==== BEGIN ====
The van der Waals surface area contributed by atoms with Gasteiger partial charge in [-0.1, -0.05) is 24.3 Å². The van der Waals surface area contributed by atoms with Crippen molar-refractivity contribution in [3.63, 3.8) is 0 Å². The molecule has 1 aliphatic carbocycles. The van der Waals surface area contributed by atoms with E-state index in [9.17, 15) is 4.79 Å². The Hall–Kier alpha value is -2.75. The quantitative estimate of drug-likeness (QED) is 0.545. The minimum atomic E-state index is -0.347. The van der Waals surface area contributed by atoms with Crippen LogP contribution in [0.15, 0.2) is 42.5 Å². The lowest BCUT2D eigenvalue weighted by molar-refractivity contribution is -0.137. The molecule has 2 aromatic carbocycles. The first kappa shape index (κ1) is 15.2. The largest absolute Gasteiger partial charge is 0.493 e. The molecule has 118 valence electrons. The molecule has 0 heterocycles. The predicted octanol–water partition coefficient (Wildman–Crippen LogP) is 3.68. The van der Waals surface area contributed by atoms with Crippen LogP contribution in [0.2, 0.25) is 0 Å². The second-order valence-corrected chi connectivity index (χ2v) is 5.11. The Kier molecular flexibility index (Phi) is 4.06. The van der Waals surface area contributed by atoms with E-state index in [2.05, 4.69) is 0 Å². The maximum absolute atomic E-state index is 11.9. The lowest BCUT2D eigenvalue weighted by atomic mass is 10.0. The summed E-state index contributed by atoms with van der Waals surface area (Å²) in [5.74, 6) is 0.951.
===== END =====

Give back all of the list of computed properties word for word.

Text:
The van der Waals surface area contributed by atoms with Gasteiger partial charge in [-0.1, -0.05) is 24.3 Å². The van der Waals surface area contributed by atoms with Crippen molar-refractivity contribution in [3.63, 3.8) is 0 Å². The molecule has 1 aliphatic carbocycles. The van der Waals surface area contributed by atoms with E-state index in [9.17, 15) is 4.79 Å². The Hall–Kier alpha value is -2.75. The quantitative estimate of drug-likeness (QED) is 0.545. The minimum atomic E-state index is -0.347. The van der Waals surface area contributed by atoms with Crippen LogP contribution in [0.15, 0.2) is 42.5 Å². The lowest BCUT2D eigenvalue weighted by molar-refractivity contribution is -0.137. The molecule has 2 aromatic carbocycles. The first kappa shape index (κ1) is 15.2. The largest absolute Gasteiger partial charge is 0.493 e. The molecule has 118 valence electrons. The molecule has 0 heterocycles. The predicted octanol–water partition coefficient (Wildman–Crippen LogP) is 3.68. The van der Waals surface area contributed by atoms with Crippen LogP contribution in [0.2, 0.25) is 0 Å². The second-order valence-corrected chi connectivity index (χ2v) is 5.11. The Kier molecular flexibility index (Phi) is 4.06. The van der Waals surface area contributed by atoms with E-state index in [2.05, 4.69) is 0 Å². The maximum absolute atomic E-state index is 11.9. The lowest BCUT2D eigenvalue weighted by atomic mass is 10.0. The summed E-state index contributed by atoms with van der Waals surface area (Å²) in [5.74, 6) is 0.951.